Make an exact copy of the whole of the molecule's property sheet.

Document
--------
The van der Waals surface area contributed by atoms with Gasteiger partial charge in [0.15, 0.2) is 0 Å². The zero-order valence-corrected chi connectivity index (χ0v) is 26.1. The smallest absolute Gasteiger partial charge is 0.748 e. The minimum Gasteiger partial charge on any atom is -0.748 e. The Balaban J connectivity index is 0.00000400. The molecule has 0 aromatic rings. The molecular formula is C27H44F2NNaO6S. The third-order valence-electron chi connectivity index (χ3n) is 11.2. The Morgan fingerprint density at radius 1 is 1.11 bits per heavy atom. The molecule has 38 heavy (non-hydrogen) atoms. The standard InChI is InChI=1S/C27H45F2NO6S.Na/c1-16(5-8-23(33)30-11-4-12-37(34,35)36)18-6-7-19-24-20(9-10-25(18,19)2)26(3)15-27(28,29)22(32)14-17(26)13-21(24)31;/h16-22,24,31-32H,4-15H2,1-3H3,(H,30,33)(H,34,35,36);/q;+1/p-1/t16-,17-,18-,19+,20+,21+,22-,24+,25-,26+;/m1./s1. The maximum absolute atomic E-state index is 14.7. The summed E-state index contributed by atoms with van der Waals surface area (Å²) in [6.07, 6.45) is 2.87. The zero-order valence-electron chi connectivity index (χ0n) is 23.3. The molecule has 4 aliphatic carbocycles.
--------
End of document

The van der Waals surface area contributed by atoms with Gasteiger partial charge in [0.15, 0.2) is 0 Å². The zero-order valence-corrected chi connectivity index (χ0v) is 26.1. The smallest absolute Gasteiger partial charge is 0.748 e. The minimum Gasteiger partial charge on any atom is -0.748 e. The Balaban J connectivity index is 0.00000400. The molecule has 0 aromatic rings. The molecular formula is C27H44F2NNaO6S. The third-order valence-electron chi connectivity index (χ3n) is 11.2. The Morgan fingerprint density at radius 1 is 1.11 bits per heavy atom. The molecule has 38 heavy (non-hydrogen) atoms. The standard InChI is InChI=1S/C27H45F2NO6S.Na/c1-16(5-8-23(33)30-11-4-12-37(34,35)36)18-6-7-19-24-20(9-10-25(18,19)2)26(3)15-27(28,29)22(32)14-17(26)13-21(24)31;/h16-22,24,31-32H,4-15H2,1-3H3,(H,30,33)(H,34,35,36);/q;+1/p-1/t16-,17-,18-,19+,20+,21+,22-,24+,25-,26+;/m1./s1. The maximum absolute atomic E-state index is 14.7. The summed E-state index contributed by atoms with van der Waals surface area (Å²) in [6.07, 6.45) is 2.87. The zero-order valence-electron chi connectivity index (χ0n) is 23.3. The molecule has 4 aliphatic carbocycles.